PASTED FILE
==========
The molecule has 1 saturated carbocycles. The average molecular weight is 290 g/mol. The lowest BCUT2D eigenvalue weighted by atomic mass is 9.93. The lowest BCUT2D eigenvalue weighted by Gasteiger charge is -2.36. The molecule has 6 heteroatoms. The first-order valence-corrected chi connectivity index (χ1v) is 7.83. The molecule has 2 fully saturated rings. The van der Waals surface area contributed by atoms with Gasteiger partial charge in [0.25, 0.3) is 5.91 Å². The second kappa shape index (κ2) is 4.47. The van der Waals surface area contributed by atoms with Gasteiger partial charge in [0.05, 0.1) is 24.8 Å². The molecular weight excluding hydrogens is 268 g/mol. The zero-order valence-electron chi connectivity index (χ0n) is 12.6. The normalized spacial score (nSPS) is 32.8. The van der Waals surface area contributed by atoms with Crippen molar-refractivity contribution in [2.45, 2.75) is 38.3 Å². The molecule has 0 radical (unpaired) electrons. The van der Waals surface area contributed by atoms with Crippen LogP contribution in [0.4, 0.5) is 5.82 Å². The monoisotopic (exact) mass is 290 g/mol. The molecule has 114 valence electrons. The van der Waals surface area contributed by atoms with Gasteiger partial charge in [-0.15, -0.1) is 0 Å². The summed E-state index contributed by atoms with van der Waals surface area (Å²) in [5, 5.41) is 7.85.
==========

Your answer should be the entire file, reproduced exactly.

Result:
The molecule has 1 saturated carbocycles. The average molecular weight is 290 g/mol. The lowest BCUT2D eigenvalue weighted by atomic mass is 9.93. The lowest BCUT2D eigenvalue weighted by Gasteiger charge is -2.36. The molecule has 6 heteroatoms. The first-order valence-corrected chi connectivity index (χ1v) is 7.83. The molecule has 2 fully saturated rings. The van der Waals surface area contributed by atoms with Gasteiger partial charge in [0.25, 0.3) is 5.91 Å². The second kappa shape index (κ2) is 4.47. The van der Waals surface area contributed by atoms with Gasteiger partial charge in [0.05, 0.1) is 24.8 Å². The molecular weight excluding hydrogens is 268 g/mol. The zero-order valence-electron chi connectivity index (χ0n) is 12.6. The normalized spacial score (nSPS) is 32.8. The van der Waals surface area contributed by atoms with Crippen molar-refractivity contribution in [2.45, 2.75) is 38.3 Å². The molecule has 0 radical (unpaired) electrons. The van der Waals surface area contributed by atoms with Crippen LogP contribution in [0.4, 0.5) is 5.82 Å². The monoisotopic (exact) mass is 290 g/mol. The molecule has 114 valence electrons. The van der Waals surface area contributed by atoms with Gasteiger partial charge in [-0.15, -0.1) is 0 Å². The summed E-state index contributed by atoms with van der Waals surface area (Å²) in [5, 5.41) is 7.85.